By Steven Mufson and Jonathan Weisman
Washington Post Staff Writers
Saturday, December 8, 2007
Democratic leaders in the Senate are planning a vote on a retooled energy bill late next week after they failed to muster enough support yesterday to prevent a filibuster of ambitious legislation passed by the House on Thursday.
A new version of the bill will probably scale back some elements of the House's tax package and jettison a requirement that electric utilities use renewable energy for 15 percent of their power generation, but a White House veto threat citing a broad range of objections continued to cast uncertainty over the ultimate fate of the proposed legislation.
The Senate voted 53 to 42 yesterday to close debate, falling short of the 60 votes needed to permit a vote on passage even though four Democratic presidential candidates rushed back from the campaign trail to bolster the measure's chances. All but three of senators who blocked a vote on the bill were Republicans; five Republicans joined with Democrats in favor of closing debate.
The failure to close debate was a victory for the major oil companies, Southeastern utilities and coal-mining firms that had opposed the legislation. But amid growing public concern about climate change and with oil prices hovering around $90 a barrel, there was still widespread support among lawmakers for an ambitious energy bill with higher automobile fuel-efficiency standards as the centerpiece.
"We have to figure out how to pass a bill in the Senate that will accomplish the same general objectives the House is trying to accomplish," said Senate Energy and Natural Resources Committee Chairman Jeff Bingaman (D-N.M.).
On Thursday, the House had brushed aside a veto threat from the White House and approved an energy bill that would raise vehicle mileage standards for the first time in 32 years, set a quota of 36 billion gallons a year for the use of ethanol and other biofuels, and require increased use of renewable energy sources to generate electricity. The bill would also raise $21 billion in revenue over 10 years, largely through ending tax breaks for the nation's biggest oil companies, while extending tax incentives for wind, solar and other renewable energy sources.
House Speaker Nancy Pelosi (Calif.) issued a statement saying that she was "disappointed" but hoped that the two chambers could still agree on a "strong energy bill and send it to the President's desk for his signature."
Anticipating the Senate vote early yesterday morning, House Majority Leader Steny H. Hoyer (D-Md.) conceded that the final deal would have to drop the renewable-energy quotas, but he said a stripped-down version of the House legislation "is still a good bill."
House Democratic leaders were criticized even by some members of their own party for including measures that were likely to doom the package in the Senate. But Hoyer defended the strategy, saying it is not the House's job to simply bow to the demands of the White House and Senate Republicans.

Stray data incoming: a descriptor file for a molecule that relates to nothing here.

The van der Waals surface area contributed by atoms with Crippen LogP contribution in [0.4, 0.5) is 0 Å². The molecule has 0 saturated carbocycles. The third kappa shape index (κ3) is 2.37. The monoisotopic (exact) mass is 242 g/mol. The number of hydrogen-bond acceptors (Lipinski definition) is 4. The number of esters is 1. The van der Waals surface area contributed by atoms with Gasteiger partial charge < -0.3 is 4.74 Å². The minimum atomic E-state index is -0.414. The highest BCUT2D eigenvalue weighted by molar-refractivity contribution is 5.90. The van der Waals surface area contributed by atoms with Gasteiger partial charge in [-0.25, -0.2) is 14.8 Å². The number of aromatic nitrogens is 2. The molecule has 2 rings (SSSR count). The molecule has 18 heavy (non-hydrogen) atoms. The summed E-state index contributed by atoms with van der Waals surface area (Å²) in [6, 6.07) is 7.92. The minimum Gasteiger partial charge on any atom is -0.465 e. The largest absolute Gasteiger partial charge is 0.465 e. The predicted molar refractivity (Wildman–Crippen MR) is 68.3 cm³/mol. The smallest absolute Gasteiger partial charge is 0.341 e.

"If you shoot low, you hit low," Hoyer said.
The idea of forcing electric utilities to add renewable energy to their mix of power generation is not unusual. More than half the states in the nation have renewable-electricity mandates, most of them tougher than the House version of the bill. The House bill excluded rural electric cooperatives and government utilities, and it allowed energy-efficiency gains to count toward four percentage points of the 15 percent standard.
One of the companies most opposed to the measure was Southern Co., the holding company for Georgia, Alabama and Mississippi utilities. The firm spent $7.1 million on in-house lobbying efforts and an additional $1.1 million for outside lobbying firms on energy and environmental issues in the first half of this year.
In the wake of the Senate vote, there was more uncertainty about the fate of the tax package.
Senate Finance Committee Chairman Max Baucus (D-Mont.) said a tax package was "an essential component" of the bill and added that "it will not be jettisoned."
Oil companies have complained vociferously about the House measure, which would raise an additional $13 billion from major oil companies over 10 years. But one GOP aide said the House's tax items were reasonable. One change would exclude oil companies from a tax deduction for manufacturers that Congress adopted in 2004 after international trade negotiators rejected a tax incentive that had been targeted at exporting manufacturers alone. "They got a free ride," said one congressional aide.
Another part of the House package reduces tax credits for imported raw materials; the United States imports 60 percent of its crude oil.
"This is a $13 billion Christmas gift to Big Oil," said Daniel J. Weiss, senior fellow and director of climate strategy at the Center for American Progress. "The size of the tax breaks are a drop in the Big Oil barrel."
GOP and Democratic leaders pointed fingers at each other in the wake of yesterday's vote. Minority Leader Mitch McConnell (R-Ky.) called the electricity requirements and the tax package "twin millstones" around the neck of the bill. Republican lawmakers said Democrats had to decide whether they wanted to adopt energy legislation or "veto bait."
But Democrats said that Republicans were bowing to oil companies and utilities and that they were blocking legislation that Americans want and need. And they said President Bush would be hard pressed to veto it.